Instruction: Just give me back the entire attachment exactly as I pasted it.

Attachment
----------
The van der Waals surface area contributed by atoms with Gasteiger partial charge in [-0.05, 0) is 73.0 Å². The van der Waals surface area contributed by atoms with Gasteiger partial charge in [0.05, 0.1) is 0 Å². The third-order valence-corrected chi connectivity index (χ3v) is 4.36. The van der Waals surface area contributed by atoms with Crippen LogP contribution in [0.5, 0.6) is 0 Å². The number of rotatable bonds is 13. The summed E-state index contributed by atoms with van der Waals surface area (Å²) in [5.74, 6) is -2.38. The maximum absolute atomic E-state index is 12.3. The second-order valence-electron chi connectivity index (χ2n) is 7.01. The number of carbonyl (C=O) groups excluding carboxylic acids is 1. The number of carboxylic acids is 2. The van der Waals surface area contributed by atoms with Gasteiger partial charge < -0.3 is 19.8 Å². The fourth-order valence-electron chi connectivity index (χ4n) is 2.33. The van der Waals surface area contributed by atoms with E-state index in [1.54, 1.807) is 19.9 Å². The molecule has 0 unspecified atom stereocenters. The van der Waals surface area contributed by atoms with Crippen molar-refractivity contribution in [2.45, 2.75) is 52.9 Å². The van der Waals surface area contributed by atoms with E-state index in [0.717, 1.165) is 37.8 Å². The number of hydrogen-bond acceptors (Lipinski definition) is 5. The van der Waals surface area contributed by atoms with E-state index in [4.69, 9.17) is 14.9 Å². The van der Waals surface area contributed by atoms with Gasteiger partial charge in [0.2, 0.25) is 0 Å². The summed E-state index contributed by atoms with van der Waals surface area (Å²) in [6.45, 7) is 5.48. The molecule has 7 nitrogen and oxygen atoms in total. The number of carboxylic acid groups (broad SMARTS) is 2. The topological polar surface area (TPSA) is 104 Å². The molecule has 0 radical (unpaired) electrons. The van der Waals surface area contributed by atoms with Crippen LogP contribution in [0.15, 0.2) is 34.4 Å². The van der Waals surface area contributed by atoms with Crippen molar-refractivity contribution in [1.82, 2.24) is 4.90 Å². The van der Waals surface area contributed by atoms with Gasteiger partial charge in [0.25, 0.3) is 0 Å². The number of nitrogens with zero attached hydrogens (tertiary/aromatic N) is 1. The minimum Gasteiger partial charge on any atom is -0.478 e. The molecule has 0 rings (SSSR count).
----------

The van der Waals surface area contributed by atoms with Gasteiger partial charge in [-0.05, 0) is 73.0 Å². The van der Waals surface area contributed by atoms with Gasteiger partial charge in [0.05, 0.1) is 0 Å². The third-order valence-corrected chi connectivity index (χ3v) is 4.36. The van der Waals surface area contributed by atoms with Crippen LogP contribution in [0.5, 0.6) is 0 Å². The number of rotatable bonds is 13. The summed E-state index contributed by atoms with van der Waals surface area (Å²) in [5.74, 6) is -2.38. The maximum absolute atomic E-state index is 12.3. The second-order valence-electron chi connectivity index (χ2n) is 7.01. The number of carbonyl (C=O) groups excluding carboxylic acids is 1. The number of carboxylic acids is 2. The van der Waals surface area contributed by atoms with Gasteiger partial charge < -0.3 is 19.8 Å². The fourth-order valence-electron chi connectivity index (χ4n) is 2.33. The van der Waals surface area contributed by atoms with E-state index in [1.54, 1.807) is 19.9 Å². The molecule has 0 unspecified atom stereocenters. The van der Waals surface area contributed by atoms with Crippen molar-refractivity contribution in [2.45, 2.75) is 52.9 Å². The van der Waals surface area contributed by atoms with E-state index in [0.717, 1.165) is 37.8 Å². The number of hydrogen-bond acceptors (Lipinski definition) is 5. The van der Waals surface area contributed by atoms with E-state index in [4.69, 9.17) is 14.9 Å². The van der Waals surface area contributed by atoms with Gasteiger partial charge in [0.2, 0.25) is 0 Å². The summed E-state index contributed by atoms with van der Waals surface area (Å²) in [6.45, 7) is 5.48. The molecule has 7 nitrogen and oxygen atoms in total. The number of carboxylic acid groups (broad SMARTS) is 2. The topological polar surface area (TPSA) is 104 Å². The molecule has 0 radical (unpaired) electrons. The van der Waals surface area contributed by atoms with Crippen LogP contribution in [0.15, 0.2) is 34.4 Å². The van der Waals surface area contributed by atoms with Crippen molar-refractivity contribution in [1.82, 2.24) is 4.90 Å². The van der Waals surface area contributed by atoms with Gasteiger partial charge in [0.25, 0.3) is 0 Å². The number of nitrogens with zero attached hydrogens (tertiary/aromatic N) is 1. The minimum Gasteiger partial charge on any atom is -0.478 e. The molecule has 0 rings (SSSR count).